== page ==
Getting back to a more productive line of thinking, Thor Heyerdahl believed the Sun worshipping, long Eared maritime traders of the Maldives had something to do with the Easter Islanders, He had noticed that the sun worshipping Harappa civilization was using money cowries obtained from the Maldives for currency. He also noticed that the ancient Harappa civilization was the only culture in the world to use a script similar to the one used by the Cha-Rapa people of Easter Island.
He even found that the Cha-Rapa people of Charcha Poya in Peru made carvings extremely similar in character to the Easter Island statues. This was obviously an area that required further investigation.
In order to try to identify who the ancient people of Harappa were, the ancient Indian history of the Rig Veda has a wealth of information that is yet to be explored by westerners. It says that the people of Harappa were pale skinned people who did not follow the ancient Hindu religion. They came from a sunken land to the south – identified as the Maldives before sea levels rose. The Rig Veda indicates they were more closely related to the Egyptians. Some of the names of the tribes mentioned in the Rig Veda, relating to the Harappa culture were the Kurus and Purus and people of Karachi. Interestingly all these names re-appear with slight variations in Peru. The Puruha, Urus, Karajia, Charcha-Poya and Cha-Rapa people of Peru, according to Peruvian history were all tall with red or pale curly hair and beards. The Urus still live on floating reed beds on Lake Titicaca - just as their ancestors did on the Tigris River, near the city of Ur. It is also no coincidence that the Inca festival Inta Raymi, which celebrates the 'return of the Sun' or winter solstice festival, has many parallels with Rama the Sun God of India and the festival of Diwali - the festival of light that celebrates the return of Lord Rama. The Peruvian tall white ancestral figure Viracocha (Thunder lake) has many qualities of the Indian ancestral figure of Vajrapani (Thunder water). both carry thunderbolts, both are asociated with sun worship, both turn hate into wisdom and encourage tolerance and peace. Legends of 'The Shining Ones', survivors of a forgotten civilization also seem to relate to a race of tall long skulled bearded red/blonde haired people to places as far afield as Nevada, Ireland, Australia, New Guinea and Kurdistan.
Berbers of the Atlas Mountains (from Kon Tiki Man by Thor Heyerdahl) Note Tattoos on lady's hand. Right hand picture is
from a Festival of Ram Navami celebrations - the birth of Lord Rama. Is this a depiction of the 'Shining Ones' or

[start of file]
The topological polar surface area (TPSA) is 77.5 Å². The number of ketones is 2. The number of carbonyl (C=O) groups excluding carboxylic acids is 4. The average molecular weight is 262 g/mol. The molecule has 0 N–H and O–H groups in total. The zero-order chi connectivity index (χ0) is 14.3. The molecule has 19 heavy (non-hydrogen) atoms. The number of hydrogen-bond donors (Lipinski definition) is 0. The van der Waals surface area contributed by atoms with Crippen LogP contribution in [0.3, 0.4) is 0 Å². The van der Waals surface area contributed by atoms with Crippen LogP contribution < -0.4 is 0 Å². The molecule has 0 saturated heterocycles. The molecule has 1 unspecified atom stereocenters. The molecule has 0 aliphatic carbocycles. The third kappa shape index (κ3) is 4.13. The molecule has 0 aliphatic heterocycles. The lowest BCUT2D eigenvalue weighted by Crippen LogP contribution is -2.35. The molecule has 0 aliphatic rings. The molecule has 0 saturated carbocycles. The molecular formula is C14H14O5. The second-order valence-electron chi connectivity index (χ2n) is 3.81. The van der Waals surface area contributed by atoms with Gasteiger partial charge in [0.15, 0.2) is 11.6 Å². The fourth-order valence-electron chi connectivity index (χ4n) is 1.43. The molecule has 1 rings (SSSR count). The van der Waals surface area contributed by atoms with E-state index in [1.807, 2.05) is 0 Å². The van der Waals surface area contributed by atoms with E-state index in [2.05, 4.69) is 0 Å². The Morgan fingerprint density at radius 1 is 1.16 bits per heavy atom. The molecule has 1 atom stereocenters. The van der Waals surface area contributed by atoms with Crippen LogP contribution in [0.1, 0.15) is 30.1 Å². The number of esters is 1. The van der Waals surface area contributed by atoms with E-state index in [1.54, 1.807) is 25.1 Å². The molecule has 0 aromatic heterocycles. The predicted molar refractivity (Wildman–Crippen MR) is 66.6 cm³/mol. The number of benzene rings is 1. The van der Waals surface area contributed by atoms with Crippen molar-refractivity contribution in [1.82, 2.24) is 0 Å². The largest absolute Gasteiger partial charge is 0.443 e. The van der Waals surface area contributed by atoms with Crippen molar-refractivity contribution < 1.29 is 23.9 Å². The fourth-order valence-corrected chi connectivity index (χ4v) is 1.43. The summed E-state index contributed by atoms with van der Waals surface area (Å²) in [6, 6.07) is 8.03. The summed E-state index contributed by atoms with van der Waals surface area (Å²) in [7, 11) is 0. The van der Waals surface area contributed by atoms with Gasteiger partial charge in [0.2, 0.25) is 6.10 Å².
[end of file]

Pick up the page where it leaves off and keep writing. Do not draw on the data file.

'Watchers' often spoken of in ancient texts?
To try and understand who these ancient Caucasians were, geneticist E. Gomez-Casado found that Basque genes of Spain were part of an ancient Caucasian gene pool that included the blonde haired Berbers of Morrocco, the Tuareg, Egyptians, Minoans, Palestinians, Israelis, Lebanese, Kurds, Turks and as far East as Iran. The racial purity of these people 3,500 years ago would obviously have been much greater than it is today. This makes the possibility that people with Berber genes came from Harappa not so outrageous after all. Interestingly the red haired Phoenicians and Celts, two great seafaring nations that commanded the Atlantic Ocean were also from this gene pool. Haplotype X in North America is also part of this gene pool. Interestingly genetics shows this branch of Europeans left Europe 13,000 years ago, some say they lived in the Sahara, but then why are all their descendants such good mariners? Genetics shows the Celtic branch of red heads returned to Europe after a complete absence of 7,000 years. They most likely arrived in Europe via the Gulf Stream from either North America or the now submerged Grand Bahama Banks where numerous floors remain to be discovered under the shifting sands - the only evidence of this once great flourishing sea port that was wiped out by a Tsunami. Mayan history confirms that 'The Age of the Red heads' ended about 6,000 years ago.
Although Phoenicians and Celts appear to show a connection to an ancient Caucasian population in America and even share the same Mayan god of war - Woden or Votan - they do not appear to have spread across the Pacific. HLA A11 in Celts and Basques is associated with B35 and B52, but is not found in the Pacific, indicating that Celts and Basques do not appear to be associated with any relic Caucasian populations in the Pacific within the last 2,000 years, although their presence prior to this time is confirmed by Phoenician and Egyptian writing from the Bronze Age and possibly earlier, which has been found in places such as Pitcairn Island, Tonga, New Zealand and Australia. There is no archaeological evidence to prove that significant populations of these people were still living in the Pacific when Polynesians arrived, although the Trireme spike as seen on Phoenician ships has been adopted in Samoan canoe design. Further genetic testing may prove that people from certain islands such as Ra'iavae were from these earlier populations, but this is yet to be determined.